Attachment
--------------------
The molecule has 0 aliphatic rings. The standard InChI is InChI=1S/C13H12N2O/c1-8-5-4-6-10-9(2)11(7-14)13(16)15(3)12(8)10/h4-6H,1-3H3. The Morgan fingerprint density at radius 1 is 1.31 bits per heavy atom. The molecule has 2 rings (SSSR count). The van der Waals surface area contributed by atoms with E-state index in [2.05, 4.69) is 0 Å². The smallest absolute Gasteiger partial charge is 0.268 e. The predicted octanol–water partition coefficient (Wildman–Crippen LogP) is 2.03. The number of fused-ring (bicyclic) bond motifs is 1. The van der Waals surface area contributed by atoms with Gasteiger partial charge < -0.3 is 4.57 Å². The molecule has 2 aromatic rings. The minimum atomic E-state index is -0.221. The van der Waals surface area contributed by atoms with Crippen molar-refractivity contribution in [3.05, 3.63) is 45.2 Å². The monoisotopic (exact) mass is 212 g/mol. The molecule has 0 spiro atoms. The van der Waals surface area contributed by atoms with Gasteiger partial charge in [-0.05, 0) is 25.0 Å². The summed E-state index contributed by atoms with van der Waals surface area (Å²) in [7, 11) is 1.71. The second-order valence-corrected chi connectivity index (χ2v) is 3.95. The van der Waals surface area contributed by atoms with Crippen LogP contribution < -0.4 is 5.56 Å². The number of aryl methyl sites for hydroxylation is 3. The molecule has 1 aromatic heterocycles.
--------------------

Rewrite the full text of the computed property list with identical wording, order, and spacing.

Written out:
The molecule has 0 aliphatic rings. The standard InChI is InChI=1S/C13H12N2O/c1-8-5-4-6-10-9(2)11(7-14)13(16)15(3)12(8)10/h4-6H,1-3H3. The Morgan fingerprint density at radius 1 is 1.31 bits per heavy atom. The molecule has 2 rings (SSSR count). The van der Waals surface area contributed by atoms with E-state index in [2.05, 4.69) is 0 Å². The smallest absolute Gasteiger partial charge is 0.268 e. The predicted octanol–water partition coefficient (Wildman–Crippen LogP) is 2.03. The number of fused-ring (bicyclic) bond motifs is 1. The van der Waals surface area contributed by atoms with Gasteiger partial charge < -0.3 is 4.57 Å². The molecule has 2 aromatic rings. The minimum atomic E-state index is -0.221. The van der Waals surface area contributed by atoms with Crippen molar-refractivity contribution in [3.05, 3.63) is 45.2 Å². The monoisotopic (exact) mass is 212 g/mol. The molecule has 0 spiro atoms. The van der Waals surface area contributed by atoms with Gasteiger partial charge in [-0.05, 0) is 25.0 Å². The summed E-state index contributed by atoms with van der Waals surface area (Å²) in [7, 11) is 1.71. The second-order valence-corrected chi connectivity index (χ2v) is 3.95. The van der Waals surface area contributed by atoms with Crippen LogP contribution < -0.4 is 5.56 Å². The number of aryl methyl sites for hydroxylation is 3. The molecule has 1 aromatic heterocycles.